BRICS discuss road map towards green economies
Urmi Goswami writes for The Economic Times on the BRICS nations' plans to transition to green economies to ensure sustainable development, without compromising on their competitiveness.
"The political importance of the BRICS countries, both as a group and each country in its own right, is increasing. The five countries account for 26 per cent of the land area, 46 per cent of population and 18 per cent of global GDP," said Achim Steiner, UN under-secretary general and executive director of the United Nations Environment Programme. This meeting of environment ministers is part of a preparation for setting up a green fund under a new development bank the BRICS grouping agreed to set up to take up projects and develop technologies that would promote sustainable development.
Energy efficiency, renewable energy and management of pollution are important pillars of the transition to a green economy, Steiner told ET. "UNEP on account of the work it has done on the green economy is a trusted resource. Our role is to be a resource and a partner in the process," he said. "Innovative financial mechanisms under the BRICS, such as the soon-to-be launched New Development Bank and the Contingent Reserves Arrangement, have the potential to not only ease shortterm liquidity pressure and contribute to international financial stability, but also to construct an enduring green infrastructure, longer-term competitiveness for the BRICS economies and strengthen South-South cooperation," the UNEP boss said.
The differences in economic and social realities of the BRICS countries is not an obstacle to concerted action, he said. "The issues of environmental pollution and climate change are central to economic and social development. The invitation to the UNEP to be part of the meeting is a positive signal. UNEP has longterm engagement with each of the BRICs countries — Russia's energy-saving policies, India's ambitious renewable energy targets, South Africa's Green Fund, Brazil's Sao Paulo sub-national green economy initiative and China's implementation of the Ecological Civilization—each initiative represents an effort to transition to a green economy," Steiner said.
Renewable energy is crucial for the development of the BRICS countries. The developing country partners of the emerging economies group face the challenge of energy supply and access. Clean energy investment in developing countries has risen by 36 per cent to $131 billion, a reflection of the realisation that renewable energy is the central to sustained and sustainable development.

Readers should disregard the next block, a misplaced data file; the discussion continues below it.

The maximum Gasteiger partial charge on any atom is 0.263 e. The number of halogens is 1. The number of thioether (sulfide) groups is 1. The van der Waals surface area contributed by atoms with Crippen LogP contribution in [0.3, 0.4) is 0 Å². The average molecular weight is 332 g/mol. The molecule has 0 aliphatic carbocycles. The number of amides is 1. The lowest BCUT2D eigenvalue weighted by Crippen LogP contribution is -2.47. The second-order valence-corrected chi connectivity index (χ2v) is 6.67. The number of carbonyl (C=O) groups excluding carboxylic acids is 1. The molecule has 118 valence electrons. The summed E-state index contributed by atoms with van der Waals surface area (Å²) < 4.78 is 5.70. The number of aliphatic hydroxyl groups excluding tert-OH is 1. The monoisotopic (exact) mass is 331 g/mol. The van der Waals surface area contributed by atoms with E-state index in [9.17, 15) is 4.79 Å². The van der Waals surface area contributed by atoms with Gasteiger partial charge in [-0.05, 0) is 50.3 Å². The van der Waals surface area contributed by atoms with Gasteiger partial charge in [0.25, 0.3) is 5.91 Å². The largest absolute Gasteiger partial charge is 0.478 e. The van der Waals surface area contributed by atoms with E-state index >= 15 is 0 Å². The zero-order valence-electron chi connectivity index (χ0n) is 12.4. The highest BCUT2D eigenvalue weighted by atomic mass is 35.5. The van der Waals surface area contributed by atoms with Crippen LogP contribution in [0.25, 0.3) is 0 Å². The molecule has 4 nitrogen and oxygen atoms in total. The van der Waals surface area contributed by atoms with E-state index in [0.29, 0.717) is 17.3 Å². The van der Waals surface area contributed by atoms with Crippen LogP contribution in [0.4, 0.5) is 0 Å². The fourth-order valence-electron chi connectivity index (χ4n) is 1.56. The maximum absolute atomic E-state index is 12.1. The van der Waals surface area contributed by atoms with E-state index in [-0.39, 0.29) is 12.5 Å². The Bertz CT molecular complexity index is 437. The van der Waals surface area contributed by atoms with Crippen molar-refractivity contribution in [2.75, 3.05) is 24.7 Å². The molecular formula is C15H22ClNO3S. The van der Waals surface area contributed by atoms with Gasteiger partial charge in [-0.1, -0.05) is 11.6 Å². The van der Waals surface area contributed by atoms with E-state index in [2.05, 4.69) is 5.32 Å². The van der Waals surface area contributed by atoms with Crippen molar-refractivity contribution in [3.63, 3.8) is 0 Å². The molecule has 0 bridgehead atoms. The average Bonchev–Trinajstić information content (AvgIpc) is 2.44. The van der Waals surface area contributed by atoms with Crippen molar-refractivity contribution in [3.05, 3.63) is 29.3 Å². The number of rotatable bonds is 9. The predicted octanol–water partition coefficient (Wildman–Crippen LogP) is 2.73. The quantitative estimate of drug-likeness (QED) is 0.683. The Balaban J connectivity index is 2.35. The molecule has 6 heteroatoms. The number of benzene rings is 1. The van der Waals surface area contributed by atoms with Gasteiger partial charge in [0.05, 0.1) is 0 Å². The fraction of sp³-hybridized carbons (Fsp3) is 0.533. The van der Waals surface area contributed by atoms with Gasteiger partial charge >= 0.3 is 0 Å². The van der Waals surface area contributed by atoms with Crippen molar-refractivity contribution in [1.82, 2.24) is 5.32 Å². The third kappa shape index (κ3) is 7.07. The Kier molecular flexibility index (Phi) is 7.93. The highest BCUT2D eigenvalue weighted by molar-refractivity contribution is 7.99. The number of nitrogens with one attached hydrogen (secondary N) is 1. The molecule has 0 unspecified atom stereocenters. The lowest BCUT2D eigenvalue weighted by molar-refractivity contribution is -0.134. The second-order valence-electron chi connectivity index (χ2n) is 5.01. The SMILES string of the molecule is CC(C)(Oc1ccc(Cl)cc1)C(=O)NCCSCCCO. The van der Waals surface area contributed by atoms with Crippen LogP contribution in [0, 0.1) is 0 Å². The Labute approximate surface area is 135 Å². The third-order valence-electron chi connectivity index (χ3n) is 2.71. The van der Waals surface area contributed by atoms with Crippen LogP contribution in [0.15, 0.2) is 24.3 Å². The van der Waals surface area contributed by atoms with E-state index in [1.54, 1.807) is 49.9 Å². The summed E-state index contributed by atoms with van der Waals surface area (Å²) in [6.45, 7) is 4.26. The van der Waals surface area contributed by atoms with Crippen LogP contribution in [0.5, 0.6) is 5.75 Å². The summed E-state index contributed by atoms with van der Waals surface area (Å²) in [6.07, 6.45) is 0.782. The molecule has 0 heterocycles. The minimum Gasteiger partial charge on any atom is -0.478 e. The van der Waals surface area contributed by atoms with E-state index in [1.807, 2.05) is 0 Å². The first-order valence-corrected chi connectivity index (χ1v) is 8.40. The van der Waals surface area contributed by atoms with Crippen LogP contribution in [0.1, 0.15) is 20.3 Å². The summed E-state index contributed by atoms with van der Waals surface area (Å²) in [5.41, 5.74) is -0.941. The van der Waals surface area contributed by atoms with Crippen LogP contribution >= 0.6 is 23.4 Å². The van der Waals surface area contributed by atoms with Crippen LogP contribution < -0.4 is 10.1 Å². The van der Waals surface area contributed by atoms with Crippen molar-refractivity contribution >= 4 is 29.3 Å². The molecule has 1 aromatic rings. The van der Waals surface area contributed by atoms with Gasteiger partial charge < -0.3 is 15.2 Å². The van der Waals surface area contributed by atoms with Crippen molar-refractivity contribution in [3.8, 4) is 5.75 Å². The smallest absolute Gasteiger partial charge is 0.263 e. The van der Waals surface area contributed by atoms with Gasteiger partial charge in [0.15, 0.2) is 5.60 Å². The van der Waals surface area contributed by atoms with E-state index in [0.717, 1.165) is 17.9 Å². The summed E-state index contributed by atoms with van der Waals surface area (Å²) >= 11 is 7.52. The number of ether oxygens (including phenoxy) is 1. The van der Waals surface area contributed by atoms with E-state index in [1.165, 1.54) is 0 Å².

"It's well on track to surpass investment in developed countries, which amounted to $139 billion last year," Steiner said. And while much of this surge has been on account of China's aggressive focus on renewable energy, three other BRICS economies--Brazil ($7.6 billion), India ($7.4 billion) and South Africa ($5.5 billion) —were among the top 10 investing countries in 2014.
At the meeting, India stressed on the necessity to aim for a production regime that has "zero impact on the environment" to ensure sustainable development. In response to the global push to move away from fossil fuels, India made it clear that it was aware of the need to reduce dependence on coal, even though given the magnitude of the country's unmet energy demands and increasing requirement, coal will continue to play an important role.
Environment minister Prakash Javadekar raised the issue of augmenting nuclear capacities as part of the effort to reduce use of coal and highlighted the country's increased emphasis on renewable energy. "India has already started to move on the road to sustainable development. We already have the goal of energy — 100 GW of solar energy, 6 GW of wind power, 10 GW of nuclear power, 10 GW of biomass energy, 5 GW of small hydropower plants. India intends to achieve these targets by 2022," Javadekar said.
This article was written by Urmi Goswami of The Economic Times, original available here.
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